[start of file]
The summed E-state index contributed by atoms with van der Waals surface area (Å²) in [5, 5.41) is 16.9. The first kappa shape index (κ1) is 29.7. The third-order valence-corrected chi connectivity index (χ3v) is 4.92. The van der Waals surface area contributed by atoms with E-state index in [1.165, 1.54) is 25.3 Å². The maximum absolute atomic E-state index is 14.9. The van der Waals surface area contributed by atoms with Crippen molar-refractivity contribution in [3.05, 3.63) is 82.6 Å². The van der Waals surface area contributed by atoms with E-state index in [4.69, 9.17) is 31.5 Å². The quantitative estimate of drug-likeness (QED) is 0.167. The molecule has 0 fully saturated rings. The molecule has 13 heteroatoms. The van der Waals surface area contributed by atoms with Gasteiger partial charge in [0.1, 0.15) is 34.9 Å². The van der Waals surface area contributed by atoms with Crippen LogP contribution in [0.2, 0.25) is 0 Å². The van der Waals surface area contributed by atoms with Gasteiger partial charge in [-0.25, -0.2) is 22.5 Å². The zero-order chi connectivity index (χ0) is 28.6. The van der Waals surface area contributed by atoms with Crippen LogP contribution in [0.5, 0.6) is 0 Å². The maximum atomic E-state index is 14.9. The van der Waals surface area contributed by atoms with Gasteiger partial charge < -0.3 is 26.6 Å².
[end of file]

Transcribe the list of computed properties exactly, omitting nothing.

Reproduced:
The summed E-state index contributed by atoms with van der Waals surface area (Å²) in [5, 5.41) is 16.9. The first kappa shape index (κ1) is 29.7. The third-order valence-corrected chi connectivity index (χ3v) is 4.92. The van der Waals surface area contributed by atoms with E-state index in [1.165, 1.54) is 25.3 Å². The maximum absolute atomic E-state index is 14.9. The van der Waals surface area contributed by atoms with Crippen molar-refractivity contribution in [3.05, 3.63) is 82.6 Å². The van der Waals surface area contributed by atoms with E-state index in [4.69, 9.17) is 31.5 Å². The quantitative estimate of drug-likeness (QED) is 0.167. The molecule has 0 fully saturated rings. The molecule has 13 heteroatoms. The van der Waals surface area contributed by atoms with Gasteiger partial charge in [0.1, 0.15) is 34.9 Å². The van der Waals surface area contributed by atoms with Crippen LogP contribution in [0.2, 0.25) is 0 Å². The van der Waals surface area contributed by atoms with Gasteiger partial charge in [-0.25, -0.2) is 22.5 Å². The zero-order chi connectivity index (χ0) is 28.6. The van der Waals surface area contributed by atoms with Crippen LogP contribution in [0.5, 0.6) is 0 Å². The maximum atomic E-state index is 14.9. The van der Waals surface area contributed by atoms with Gasteiger partial charge < -0.3 is 26.6 Å².